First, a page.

The metals markets opened to the downside for the midweek session this morning. A 0.28% advance in the US dollar and a 0.36% slip in crude oil contributed to early selling pressure. Spot gold prices dipped under Tuesday’s lows and touched $1,588 per ounce prior to the opening bell. Spot silver declined 31 cents to trade near $27.50 the ounce. The pullbacks was less severe in platinum which fell $2 to $1,391 per ounce. Palladium dropped $3 to $573 the ounce. Rhodium was static at $1,080 on the bid. In the background, the euro traded under the $1.23 level and copper fell 0.40%.
The battle for the $1,600 level will likely continue into Friday but the jury is out on the eventual winners. In the interim, no doubt, a lot of bullish noise will be made over the fact that Messrs. Soros and Paulson have added to their gold positions of late. Conveniently, the same sources will forget the fact that they roundly vilified Mr. Soros not that long ago when he labeled gold as the “ultimate asset bubble.” Also conveniently neglected from being mentioned will be the fact that Vinik Asset Management and Eton Park Capital both liquidated their entire gold ETF stakes during the last quarter. The total sold by the two funds is over 3 million shares. Eton Park was originally one of the top investors in the gold ETF since 2008, Reuters reported. The point is, that, where some folks see a bargain, other see less of one, or have already met their market objectives and are moving on to “greener” pastures. Thus, the polarized-as-can-be gold market rolls on…
Tuesday’s US retail sales data, when combined with the recent US June payrolls report diminishes the odds that the Fed will feel compelled to unleash another round of monetary easing at its September FOMC meeting. That situation does not sit well with the spec players who have been making a very good living from playing (the long-side) in certain assets that have benefited or might benefit from QE. For example, gold slid to just above $1,590 per ounce (lowest level in over a week) in the wake of the statistical news release and it remained down by double-digits at just under the pivotal $1,600 mark in the afternoon hours. It finished the session with a spot-bid at $1,599 the ounce and with a net loss of $11.00 on the day.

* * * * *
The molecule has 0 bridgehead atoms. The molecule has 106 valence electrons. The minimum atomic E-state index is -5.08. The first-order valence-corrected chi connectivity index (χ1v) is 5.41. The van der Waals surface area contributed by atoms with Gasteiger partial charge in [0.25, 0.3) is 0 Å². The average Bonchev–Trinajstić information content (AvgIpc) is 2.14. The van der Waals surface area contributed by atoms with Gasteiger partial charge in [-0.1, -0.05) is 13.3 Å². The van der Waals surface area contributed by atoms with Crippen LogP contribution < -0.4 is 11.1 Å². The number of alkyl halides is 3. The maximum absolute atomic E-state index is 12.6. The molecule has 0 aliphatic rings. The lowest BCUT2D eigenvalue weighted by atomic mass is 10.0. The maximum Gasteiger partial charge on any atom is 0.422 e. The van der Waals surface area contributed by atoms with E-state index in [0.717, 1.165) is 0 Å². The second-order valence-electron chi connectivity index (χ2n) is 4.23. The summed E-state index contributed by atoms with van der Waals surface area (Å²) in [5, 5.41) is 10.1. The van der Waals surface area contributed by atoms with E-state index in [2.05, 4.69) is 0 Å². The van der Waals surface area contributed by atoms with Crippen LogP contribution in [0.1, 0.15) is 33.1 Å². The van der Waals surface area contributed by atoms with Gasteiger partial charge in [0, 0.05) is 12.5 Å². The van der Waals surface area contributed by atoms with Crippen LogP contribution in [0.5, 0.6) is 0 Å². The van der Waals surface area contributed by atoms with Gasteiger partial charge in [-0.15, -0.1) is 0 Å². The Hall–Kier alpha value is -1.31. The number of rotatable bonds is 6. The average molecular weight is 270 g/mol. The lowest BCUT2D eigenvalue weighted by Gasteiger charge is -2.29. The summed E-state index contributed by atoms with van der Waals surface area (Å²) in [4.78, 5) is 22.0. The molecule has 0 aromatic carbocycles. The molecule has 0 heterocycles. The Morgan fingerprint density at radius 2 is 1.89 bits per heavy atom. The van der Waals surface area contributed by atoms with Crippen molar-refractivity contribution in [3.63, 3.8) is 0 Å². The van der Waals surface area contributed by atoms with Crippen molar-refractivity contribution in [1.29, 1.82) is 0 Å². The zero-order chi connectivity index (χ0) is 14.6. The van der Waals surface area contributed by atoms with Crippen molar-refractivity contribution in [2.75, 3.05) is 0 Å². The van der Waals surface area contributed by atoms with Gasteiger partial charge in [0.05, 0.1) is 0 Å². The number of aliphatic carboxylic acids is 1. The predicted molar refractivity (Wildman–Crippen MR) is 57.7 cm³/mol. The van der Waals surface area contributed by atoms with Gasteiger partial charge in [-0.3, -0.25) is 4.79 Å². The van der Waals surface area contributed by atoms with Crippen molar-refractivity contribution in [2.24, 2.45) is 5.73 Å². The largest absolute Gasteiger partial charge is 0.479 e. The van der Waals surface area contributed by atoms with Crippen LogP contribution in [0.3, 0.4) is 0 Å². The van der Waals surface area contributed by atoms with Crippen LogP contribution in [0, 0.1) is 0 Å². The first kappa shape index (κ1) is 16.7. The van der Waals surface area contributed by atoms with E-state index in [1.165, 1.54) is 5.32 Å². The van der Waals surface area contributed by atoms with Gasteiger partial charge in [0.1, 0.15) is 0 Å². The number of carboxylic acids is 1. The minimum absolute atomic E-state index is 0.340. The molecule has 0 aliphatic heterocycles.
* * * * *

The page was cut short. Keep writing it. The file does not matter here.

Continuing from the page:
Silver remained under $28 for most of the trading day yesterday and albeit it did not lose too much in value (it closed unchanged) the $27.70-$28.50 resistance areas is proving to be…resistant to the assaults intended to take it out, at least at this juncture. Hedge funds and silver stock investors continue to be anything but bullish on the white metal; in fact they are the least optimistic on its price prospects in nearly four years. Speculators have slashed their long bets on silver by 72% since late February and the metal has fallen by 29% since that time and by 44% since the near-$50 peak it posted in April of 2011.
The principal problem for silver at this time is the fact that 53% of its demand comes from industrial users and those are the very sources which analysts deem will not step up to the silver plate and use it in the amounts that might have been hoped for by the bulls previously. Thus, at least in 2012, silver has been behaving more like its base cousin (copper) rather than its richer uncle (gold). However, of all the metals being tracked by Bloomberg, silver remains the most volatile. We have noted here in the past that the risk entailed in silver ownership has historically been roughly twice that of owning gold while its returns have been as unpredictable as they have (on occasion) spectacular.